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New law restricts dissemination of information harmful to children under 18.
Editor's note: As part of our ongoing Rainbow Planet series chronicling the global fight for gay rights, correspondents look at eastern European countries whose traditional values clash with those of their western European partners. Below, David L. Stern examines a new Lithuanian law that could stigmatize gays and lesbians — or worse. In neighboring Poland, Jan Cienski reports that a decision by the European Court of Human Rights has angered conservatives.
VILNIUS, Lithuania — It may not be on the level of Uganda’s draconian anti-gay legislation, which applies the death penalty to some homosexual relations, but Lithuania this month enacted a law that observers are calling worryingly homophobic.
The “Law on the Protection of Minors against the Detrimental Effect of Public Information” came into force on March 1 and restricts any public dissemination of information which affects the “mental health, physical, intellectual or moral development” of children under 18.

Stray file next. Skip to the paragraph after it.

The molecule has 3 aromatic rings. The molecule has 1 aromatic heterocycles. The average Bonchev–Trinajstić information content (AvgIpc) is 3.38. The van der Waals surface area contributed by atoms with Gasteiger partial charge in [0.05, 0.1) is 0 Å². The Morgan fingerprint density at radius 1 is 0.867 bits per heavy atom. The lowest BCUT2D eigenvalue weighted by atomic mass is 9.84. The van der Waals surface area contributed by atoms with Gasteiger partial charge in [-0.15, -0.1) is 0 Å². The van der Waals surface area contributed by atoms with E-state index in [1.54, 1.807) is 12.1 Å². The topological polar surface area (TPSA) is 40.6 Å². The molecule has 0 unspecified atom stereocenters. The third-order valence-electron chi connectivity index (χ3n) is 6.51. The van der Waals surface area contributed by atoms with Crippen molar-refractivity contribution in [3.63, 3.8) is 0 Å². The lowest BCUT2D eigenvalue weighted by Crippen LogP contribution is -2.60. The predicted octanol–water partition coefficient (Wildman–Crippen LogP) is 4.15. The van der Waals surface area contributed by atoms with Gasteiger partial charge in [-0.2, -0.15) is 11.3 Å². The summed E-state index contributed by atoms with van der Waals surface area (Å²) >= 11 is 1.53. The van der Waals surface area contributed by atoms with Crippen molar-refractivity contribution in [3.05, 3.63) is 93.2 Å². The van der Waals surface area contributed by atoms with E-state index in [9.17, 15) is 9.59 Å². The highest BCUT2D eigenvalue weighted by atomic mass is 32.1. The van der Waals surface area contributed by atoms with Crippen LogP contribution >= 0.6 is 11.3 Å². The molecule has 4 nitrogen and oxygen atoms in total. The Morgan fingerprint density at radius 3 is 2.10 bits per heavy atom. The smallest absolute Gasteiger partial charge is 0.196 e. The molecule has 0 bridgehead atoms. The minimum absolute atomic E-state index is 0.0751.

The legislation, in a word, is expansive. Among the myriad of topics deemed unfit for minors are:
But the paragraph that has attracted the most controversy is one that prohibits information “which scorns family values and promotes the concept of marriage and family formation, other than stipulated in the Constitution of the Republic of Lithuania and the Civil Code of the Republic of Lithuania.”
The law prohibits, in other words, any portrayal of marriage as something other than the union of a man and a woman.
The reaction to the legislation has been swift and unequivocal. Lithuania became a member of the European Union in 2004 and signed on to EU codes for human rights, including those that forbid discrimination because of sexual orientation. Amnesty International, in a published statement, called the law “an anachronism.”
“It will stigmatize gay and lesbian people and exposes advocates for their rights to the risk of censorship and financial penalties,” said John Dalhuisen of the human rights organization.
The legislation’s supporters say that the bill is needed to combat society’s slow deterioration. “This law is necessary because we see a collapse of values that are necessary for any sort of family life,” said Mantas Adomenas, a representative for Vilnius’s old town from the Homeland Union-Lithuanian Christian Democrats, parliament’s largest party.
Adomenas said that the law will not restrict the rights of lesbians, gays, bisexuals and transgenders (LGBT) — just prevent them from depicting same-sex marriage in a positive light in places where children might have access. This includes schools, public spaces, the internet and in the media, for instance on television before 10 p.m.